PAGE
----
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Atuki Turner’s views on reform
– by Atuki Turner
Internationally, poverty has only been successfully fought where the private sector has thrived. How can and should a donor agency best support your country in this respect?
Traditionally donor agencies have invested in the "poorest of the poor". This group is not able to take off and create/provide employment compared to those who are better off. Investment needs to be made in these middle class entrepreneurs such as the successful village farmer because she/he can realise profits and reach the "take off" stage. More recent government programmes such as the Uganda Government NAADs programme seemed to have recognised this since they allocate new live stock (goats, poultry, exotic cows, etc) to those more able to utilise them successfully.
Donor agencies also need to work with the private sector to make statements, such as building model girls schools or technical colleges that will provide training to women of all ages in skills that are in demand such as designing, flower gardening, modern tailoring, hair dressing, etc. A model girls school or radio station run profitably by women makes more of a statement than years of sensitisation.
Additionally the private sector like all other initiatives is made successful by visionaries. The best way therefore to support the private sector is through direct support to individuals engaged in this sector. Government does not have a good understanding of how the private sector should function. It is entrepreneurs who understand it realistically.
The Millennium Development Goals stress progress in specific sectors. How can and should a donor agency for technical cooperation best support your country in this respect?
I would put money where it is likely to have best value for money. NGOs that are working well in certain sectors should be supported. Again this means showcasing and making statements because what Uganda needs most is a change in attitude in order to understand that poverty alleviation is not going to get rid of all our problems. I am one of three Torch Champions in for MDG3 on gender and equality and I would say donors would do well to support fundamental causes of inequality between men and women in Uganda arising from what are known as Preventive Cultures, such as bride price, polygamy, inheritance and succession laws that basically prevent women from enjoying their human rights as well as leading to violence against women. Secondly I would put my money on improving maternal health as the current standards are appalling and the deaths are due to lack of facilities for carrying out ceaserian sections in emergencies or lack of medical officers at rural health centres.
Supporting private health service and making health insurance available to the poor to access such services may be radical but innovative.
Important to note in this respect is the fact that any solutions proposed must be sustainable. This is not the case with the so called Millenium Villages, where millions of dollars are being spent in a non-sustainable manner.
The Paris Declaration and the Accra Agenda for Action stress the relevance of enhancing government capacities. How can and should a donor agency best support your country in this respect?
The donor group in Uganda through its basket fund has done a lot to support law enforcement agencies (Police, Courts, Prisons) through it Justice Law and Order Sector (JLSO) programme. The support has focussed on capacity building. It is now time to redirect that support to services provision so that police and law enforcement agencies (LCS and other duty bearers) can effectively respond to women reporting crime. Currently NGOs heavily subsidise law enforcement and must pay for fuel (petrol), mobile phones and air time, transport and officers costs for effecting arrests. This makes justice innaccessible and allows perpetrators to get away with impunity. Police need to be trained in evidence gathering, forensics, interviewing skills and how best to intervene without "victimising the victim."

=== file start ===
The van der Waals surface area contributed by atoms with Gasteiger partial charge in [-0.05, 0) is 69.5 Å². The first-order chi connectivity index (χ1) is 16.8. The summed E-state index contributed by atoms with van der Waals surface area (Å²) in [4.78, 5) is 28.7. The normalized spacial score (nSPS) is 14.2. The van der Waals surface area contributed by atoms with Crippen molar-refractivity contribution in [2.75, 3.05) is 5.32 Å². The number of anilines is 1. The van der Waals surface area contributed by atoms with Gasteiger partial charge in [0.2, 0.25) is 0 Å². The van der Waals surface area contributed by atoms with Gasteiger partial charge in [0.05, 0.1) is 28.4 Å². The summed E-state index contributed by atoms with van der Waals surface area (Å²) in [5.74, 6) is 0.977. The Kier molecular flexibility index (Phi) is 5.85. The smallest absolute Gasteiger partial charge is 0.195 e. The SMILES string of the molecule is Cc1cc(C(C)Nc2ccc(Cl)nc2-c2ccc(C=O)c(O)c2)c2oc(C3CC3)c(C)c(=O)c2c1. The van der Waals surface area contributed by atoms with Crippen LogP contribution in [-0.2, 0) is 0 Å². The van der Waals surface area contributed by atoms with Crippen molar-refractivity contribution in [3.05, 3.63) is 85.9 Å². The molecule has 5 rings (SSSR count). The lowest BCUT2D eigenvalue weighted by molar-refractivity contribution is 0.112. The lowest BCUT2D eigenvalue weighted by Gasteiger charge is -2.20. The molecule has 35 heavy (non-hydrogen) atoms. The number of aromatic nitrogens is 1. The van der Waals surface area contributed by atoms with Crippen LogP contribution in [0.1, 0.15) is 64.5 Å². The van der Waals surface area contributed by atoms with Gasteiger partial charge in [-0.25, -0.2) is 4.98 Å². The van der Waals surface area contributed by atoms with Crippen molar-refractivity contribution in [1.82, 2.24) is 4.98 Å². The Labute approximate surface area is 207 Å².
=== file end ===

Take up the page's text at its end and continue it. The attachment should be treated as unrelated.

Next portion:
Good and responsible governance have figured high on the development agenda ever since the World Bank's World Development Report of 1997. How can and should a donor agency best support your country in this respect?
Support in terms of training and resources should be made available to NGOs to run programmes using a human rights approach that hold government more accountable. Currently NGOs are more welfare based and heavily subsidise governement. I did my MA thesis on Structural Adjustment policies of the World Bank in 1996 and noted at that time that social sector services suffered under SAPS, sadly the case is still true today. For instance HIV, a serious health problem has only 5% of the government budget. Donor funding should tie government down to budgetary allocation. For instance domestic violence services should be available to everywoman in Uganda via district advice centres. (Currently such direct services exist only in Tororo district run by MIFUMI). Such services could be determined through central budgetary allocations. Donors can do much to direct funding to areas where they are needed. Uganda has had no laws spefically protecting women for over 25 years since the current government came into power.
Donors could fund a Commission on the Status of Women or some other body (Equal Opportunities Commission) to audit government performance on gender issues.
The third sector / NGO sector should be put through the same stringent controls that the private sector is subjected to.
In regard to the past, what are strong points of GTZ, InWEnt and DED that you would want to last?
GTZ could maintain their flexible yet guided funding. The staff at GTZ in Germany are very good and this is to be commended. They maintain strong dedicated relationships with their grantees.